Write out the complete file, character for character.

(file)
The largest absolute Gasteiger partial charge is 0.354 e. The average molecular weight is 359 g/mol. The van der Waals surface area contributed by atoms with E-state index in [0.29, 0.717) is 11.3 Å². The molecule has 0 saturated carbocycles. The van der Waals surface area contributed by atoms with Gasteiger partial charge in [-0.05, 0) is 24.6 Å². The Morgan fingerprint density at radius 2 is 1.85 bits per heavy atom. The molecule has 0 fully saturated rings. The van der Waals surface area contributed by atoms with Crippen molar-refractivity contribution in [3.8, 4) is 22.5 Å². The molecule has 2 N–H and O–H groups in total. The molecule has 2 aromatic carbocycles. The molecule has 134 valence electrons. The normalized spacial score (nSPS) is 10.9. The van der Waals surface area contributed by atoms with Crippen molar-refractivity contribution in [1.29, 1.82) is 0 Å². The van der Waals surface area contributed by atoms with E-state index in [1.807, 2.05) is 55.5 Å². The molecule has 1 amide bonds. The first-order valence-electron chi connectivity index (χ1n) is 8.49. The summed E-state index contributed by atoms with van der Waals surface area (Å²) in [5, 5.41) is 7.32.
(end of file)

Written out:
The largest absolute Gasteiger partial charge is 0.354 e. The average molecular weight is 359 g/mol. The van der Waals surface area contributed by atoms with E-state index in [0.29, 0.717) is 11.3 Å². The molecule has 0 saturated carbocycles. The van der Waals surface area contributed by atoms with Gasteiger partial charge in [-0.05, 0) is 24.6 Å². The Morgan fingerprint density at radius 2 is 1.85 bits per heavy atom. The molecule has 0 fully saturated rings. The van der Waals surface area contributed by atoms with Crippen molar-refractivity contribution in [3.8, 4) is 22.5 Å². The molecule has 2 N–H and O–H groups in total. The molecule has 2 aromatic carbocycles. The molecule has 134 valence electrons. The normalized spacial score (nSPS) is 10.9. The van der Waals surface area contributed by atoms with Crippen molar-refractivity contribution in [1.29, 1.82) is 0 Å². The van der Waals surface area contributed by atoms with E-state index in [1.807, 2.05) is 55.5 Å². The molecule has 1 amide bonds. The first-order valence-electron chi connectivity index (χ1n) is 8.49. The summed E-state index contributed by atoms with van der Waals surface area (Å²) in [5, 5.41) is 7.32.